What is working capital & how do you calculate it?

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There are many ways you might run into the term “working capital.” If you’ve just started managing your business’s finances, this is one of those unfamiliar terms you’re likely to encounter, like calculating cash flow or creating balance sheets. Or maybe you’re applying for small business loans, and the lender wants to know what your working capital looks like.

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So what is working capital? Why is it important? How much should you have?

Before you start panicking, take a deep breath. This term is quite straightforward, as you’ll see when we walk through it. Working capital is, in a nutshell, the difference between your business’s current assets and its current liabilities. It measures how much liquid capital you have available after your current liabilities are paid. It can be calculated as a simple dollar total, but knowing how to calculate working capital ratio can also be useful, depending on what you need the metric for. We’ll go through what you need to know.

Related: Automated Clearing House: What is an ACH payment?

What Is Working Capital?

Now that you know that working capital involves the difference between your business’s current assets and liabilities, let’s dive deeper into what assets and liabilities actually mean. Your current assets can include:

  • Cash in checking and savings accounts
  • Mutual funds, bonds, stocks, and exchange-traded funds (ETFs)
  • Inventory
  • Accounts receivable

Basically, an asset is anything that could be turned into cash within the year. Your current liabilities can include:

  • Accounts payable
  • Rent
  • Utilities
  • Supplies
  • Loan payments
  • Taxes

Current liabilities are limited to those that can be paid off within a year, too, rather than longer-term debt. Working capital (or, as it’s sometimes called, net working capital) is the difference between your business’s current assets and liabilities. As such, it’s a measure of liquidity. Your working capital is the money that you have at hand and can use for expenses that come up.

 

Another reason why understanding and calculating your working capital is so important? If you’re applying for loans, you may be asked what your working capital is. That’s because lenders want to see how risky you are to lend to. They want to see that you have enough working capital to make payments on your loan.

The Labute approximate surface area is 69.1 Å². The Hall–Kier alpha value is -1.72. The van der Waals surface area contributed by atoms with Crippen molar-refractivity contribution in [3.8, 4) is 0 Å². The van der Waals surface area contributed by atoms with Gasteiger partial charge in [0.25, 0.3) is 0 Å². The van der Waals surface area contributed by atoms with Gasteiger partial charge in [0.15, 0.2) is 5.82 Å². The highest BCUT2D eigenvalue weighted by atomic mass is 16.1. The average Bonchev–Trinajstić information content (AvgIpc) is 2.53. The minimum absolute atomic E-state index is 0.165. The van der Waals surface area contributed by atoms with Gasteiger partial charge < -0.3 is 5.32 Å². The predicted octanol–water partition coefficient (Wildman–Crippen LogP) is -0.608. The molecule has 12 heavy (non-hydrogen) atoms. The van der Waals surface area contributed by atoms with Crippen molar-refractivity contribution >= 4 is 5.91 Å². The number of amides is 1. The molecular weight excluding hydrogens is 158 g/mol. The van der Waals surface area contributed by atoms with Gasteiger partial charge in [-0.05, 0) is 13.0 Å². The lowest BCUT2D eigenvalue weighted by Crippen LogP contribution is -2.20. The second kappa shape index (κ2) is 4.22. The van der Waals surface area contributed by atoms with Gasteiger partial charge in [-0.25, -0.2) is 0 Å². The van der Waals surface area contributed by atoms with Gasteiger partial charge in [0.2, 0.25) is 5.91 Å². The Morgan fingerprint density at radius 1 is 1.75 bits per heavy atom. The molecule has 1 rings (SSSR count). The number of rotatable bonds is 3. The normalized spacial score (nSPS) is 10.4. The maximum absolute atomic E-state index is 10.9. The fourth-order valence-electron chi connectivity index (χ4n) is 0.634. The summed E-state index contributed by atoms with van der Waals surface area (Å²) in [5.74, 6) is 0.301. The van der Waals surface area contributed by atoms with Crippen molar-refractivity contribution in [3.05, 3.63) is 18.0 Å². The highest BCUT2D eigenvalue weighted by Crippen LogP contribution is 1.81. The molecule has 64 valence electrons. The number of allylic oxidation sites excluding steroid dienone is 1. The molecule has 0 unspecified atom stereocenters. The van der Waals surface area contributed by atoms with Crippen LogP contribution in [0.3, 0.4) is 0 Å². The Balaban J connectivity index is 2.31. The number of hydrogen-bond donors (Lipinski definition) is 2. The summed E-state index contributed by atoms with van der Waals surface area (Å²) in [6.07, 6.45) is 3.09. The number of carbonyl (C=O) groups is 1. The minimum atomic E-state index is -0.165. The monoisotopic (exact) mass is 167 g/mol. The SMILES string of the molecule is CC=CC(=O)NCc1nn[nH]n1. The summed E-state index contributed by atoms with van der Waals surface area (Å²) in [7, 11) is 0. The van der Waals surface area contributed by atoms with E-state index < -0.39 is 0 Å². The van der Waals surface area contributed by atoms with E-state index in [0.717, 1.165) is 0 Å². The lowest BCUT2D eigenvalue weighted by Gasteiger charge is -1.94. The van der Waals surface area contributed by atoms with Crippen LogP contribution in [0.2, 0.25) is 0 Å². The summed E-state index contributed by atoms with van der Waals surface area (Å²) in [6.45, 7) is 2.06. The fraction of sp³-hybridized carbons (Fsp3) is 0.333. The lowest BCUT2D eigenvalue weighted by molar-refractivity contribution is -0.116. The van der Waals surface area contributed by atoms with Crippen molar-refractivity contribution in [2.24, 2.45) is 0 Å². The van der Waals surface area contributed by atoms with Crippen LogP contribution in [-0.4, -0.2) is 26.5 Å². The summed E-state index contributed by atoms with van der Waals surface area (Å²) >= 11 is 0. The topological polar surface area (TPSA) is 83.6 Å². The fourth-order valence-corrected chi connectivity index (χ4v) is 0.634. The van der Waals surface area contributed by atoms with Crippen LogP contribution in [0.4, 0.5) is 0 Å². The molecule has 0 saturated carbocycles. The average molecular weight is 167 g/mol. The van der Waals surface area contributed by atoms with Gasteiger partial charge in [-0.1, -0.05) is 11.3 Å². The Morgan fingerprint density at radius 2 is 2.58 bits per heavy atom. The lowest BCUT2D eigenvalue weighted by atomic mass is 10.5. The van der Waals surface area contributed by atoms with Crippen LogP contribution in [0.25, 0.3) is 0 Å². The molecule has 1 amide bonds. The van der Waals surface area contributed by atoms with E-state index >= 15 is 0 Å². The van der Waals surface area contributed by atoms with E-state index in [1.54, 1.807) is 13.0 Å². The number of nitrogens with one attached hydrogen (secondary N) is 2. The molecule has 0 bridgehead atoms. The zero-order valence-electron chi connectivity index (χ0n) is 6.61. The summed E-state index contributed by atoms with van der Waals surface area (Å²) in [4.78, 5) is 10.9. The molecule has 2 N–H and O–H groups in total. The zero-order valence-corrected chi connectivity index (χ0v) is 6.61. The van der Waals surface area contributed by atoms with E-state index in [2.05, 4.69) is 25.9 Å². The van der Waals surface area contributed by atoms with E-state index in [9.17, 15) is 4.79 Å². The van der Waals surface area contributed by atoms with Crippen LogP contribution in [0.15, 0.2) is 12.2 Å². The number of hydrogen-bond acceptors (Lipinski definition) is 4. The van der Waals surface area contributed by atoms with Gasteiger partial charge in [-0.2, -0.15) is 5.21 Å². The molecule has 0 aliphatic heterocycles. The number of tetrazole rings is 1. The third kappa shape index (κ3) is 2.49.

Formula for Working Capital

Depending on why you’re figuring out your working capital, there are several ways to calculate it. If you want to know how much working capital you have as a cash figure, rather than a ratio, you simply subtract liabilities from assets. That way you get a dollar value for the liquid assets you’d have available after paying off current liabilities.

 

Start by adding up your current assets. Then, separately, add up your current liabilities. Then use the following formula.

 

Current assets – Current liabilities = Working capital

 

So let’s say, for example, that your company has $300,000 in current assets and $100,000 in current liabilities. Then the following would be your calculation:

 

$300,000 – $100,000 = $200,000

Adjustments to the Working Capital Formula

You can also use this formula:

 

Accounts receivable + Inventory – Accounts payable = Working capital

 

In this case, let’s say you have $150,000 that’s owed to you by your clients and $150,000 in inventory, and you owe $100,000 to suppliers, your working capital is $200,000.

 

($150,000 + $150,000) – $100,000 = $200,000

How to Figure Out Working Capital Ratio

Now let’s look at how to calculate the working capital ratio (also called current ratio). This is a way to look at how much you have in current assets in comparison to how much you have in current liabilities. Quite simply, it involves dividing your business’s current assets by its current liabilities. Start by adding up your current assets. Then, separately, add up your current liabilities.

 

Current assets / Current liabilities = Working capital ratio

 

It may help to look at an example. Let’s say, again, that your business has $300,000 in assets and $100,000 in liabilities.

 

So to calculate your working capital ratio, you would do the following:  $300,000 / 100,000 = 3

 

A working capital ratio greater than one says that your current assets are greater than liabilities (something likely to appeal to lenders or investors). The higher the ratio, the better, since you have high liquidity. If you were, for example, to take out a cash flow loan, you might qualify for a lower interest rate, since your working capital ratio is high enough to indicate to lenders that you can afford to pay off the loan.

Positive vs. Negative Working Capital

When you’re working to build business credit, you’ll likely want your business to have positive working capital. That means that it has enough assets that you could cash out to cover its liabilities. It also means it’s more likely to be appealing to lenders as a loan applicant.

 

However, you might also have negative working capital. In this case, when you subtract liabilities from assets, you have a negative number. This might indicate that you’ve taken on more debt than you can afford or that your assets aren’t being used wisely. If your business has negative working capital, you might find it difficult to qualify for low-interest loans. You may also pay more for financing if you get it, since the lender will likely perceive you as a greater risk.